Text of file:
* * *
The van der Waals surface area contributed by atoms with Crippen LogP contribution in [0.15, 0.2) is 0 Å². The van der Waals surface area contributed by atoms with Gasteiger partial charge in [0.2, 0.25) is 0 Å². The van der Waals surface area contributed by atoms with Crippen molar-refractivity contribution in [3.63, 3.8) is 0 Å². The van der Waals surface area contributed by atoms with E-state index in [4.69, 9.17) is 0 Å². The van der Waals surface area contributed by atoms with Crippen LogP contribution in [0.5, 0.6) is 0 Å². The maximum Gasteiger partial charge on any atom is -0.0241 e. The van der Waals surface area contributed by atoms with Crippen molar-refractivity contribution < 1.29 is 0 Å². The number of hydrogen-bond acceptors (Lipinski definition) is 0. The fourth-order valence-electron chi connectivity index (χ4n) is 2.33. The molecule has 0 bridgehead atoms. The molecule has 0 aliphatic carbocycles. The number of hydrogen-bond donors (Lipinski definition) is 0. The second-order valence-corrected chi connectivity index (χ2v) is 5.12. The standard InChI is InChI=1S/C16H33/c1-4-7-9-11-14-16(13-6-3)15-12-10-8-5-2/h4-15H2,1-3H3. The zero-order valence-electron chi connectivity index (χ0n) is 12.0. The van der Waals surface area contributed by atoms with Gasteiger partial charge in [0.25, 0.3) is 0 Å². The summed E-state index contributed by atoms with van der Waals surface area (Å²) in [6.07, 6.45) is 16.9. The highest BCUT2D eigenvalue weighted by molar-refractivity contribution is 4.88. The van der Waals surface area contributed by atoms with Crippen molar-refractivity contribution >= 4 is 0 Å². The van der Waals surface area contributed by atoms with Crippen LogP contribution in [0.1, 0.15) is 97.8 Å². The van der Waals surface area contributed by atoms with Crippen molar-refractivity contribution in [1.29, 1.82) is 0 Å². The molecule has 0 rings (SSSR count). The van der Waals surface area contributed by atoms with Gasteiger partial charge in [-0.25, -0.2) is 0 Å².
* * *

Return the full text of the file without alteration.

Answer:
The van der Waals surface area contributed by atoms with Crippen LogP contribution in [0.15, 0.2) is 0 Å². The van der Waals surface area contributed by atoms with Gasteiger partial charge in [0.2, 0.25) is 0 Å². The van der Waals surface area contributed by atoms with Crippen molar-refractivity contribution in [3.63, 3.8) is 0 Å². The van der Waals surface area contributed by atoms with E-state index in [4.69, 9.17) is 0 Å². The van der Waals surface area contributed by atoms with Crippen LogP contribution in [0.5, 0.6) is 0 Å². The maximum Gasteiger partial charge on any atom is -0.0241 e. The van der Waals surface area contributed by atoms with Crippen molar-refractivity contribution < 1.29 is 0 Å². The number of hydrogen-bond acceptors (Lipinski definition) is 0. The fourth-order valence-electron chi connectivity index (χ4n) is 2.33. The molecule has 0 bridgehead atoms. The molecule has 0 aliphatic carbocycles. The number of hydrogen-bond donors (Lipinski definition) is 0. The second-order valence-corrected chi connectivity index (χ2v) is 5.12. The standard InChI is InChI=1S/C16H33/c1-4-7-9-11-14-16(13-6-3)15-12-10-8-5-2/h4-15H2,1-3H3. The zero-order valence-electron chi connectivity index (χ0n) is 12.0. The van der Waals surface area contributed by atoms with Gasteiger partial charge in [0.25, 0.3) is 0 Å². The summed E-state index contributed by atoms with van der Waals surface area (Å²) in [6.07, 6.45) is 16.9. The highest BCUT2D eigenvalue weighted by molar-refractivity contribution is 4.88. The van der Waals surface area contributed by atoms with Crippen molar-refractivity contribution >= 4 is 0 Å². The van der Waals surface area contributed by atoms with Crippen LogP contribution in [0.1, 0.15) is 97.8 Å². The van der Waals surface area contributed by atoms with Crippen molar-refractivity contribution in [1.29, 1.82) is 0 Å². The molecule has 0 rings (SSSR count). The van der Waals surface area contributed by atoms with Gasteiger partial charge in [-0.25, -0.2) is 0 Å².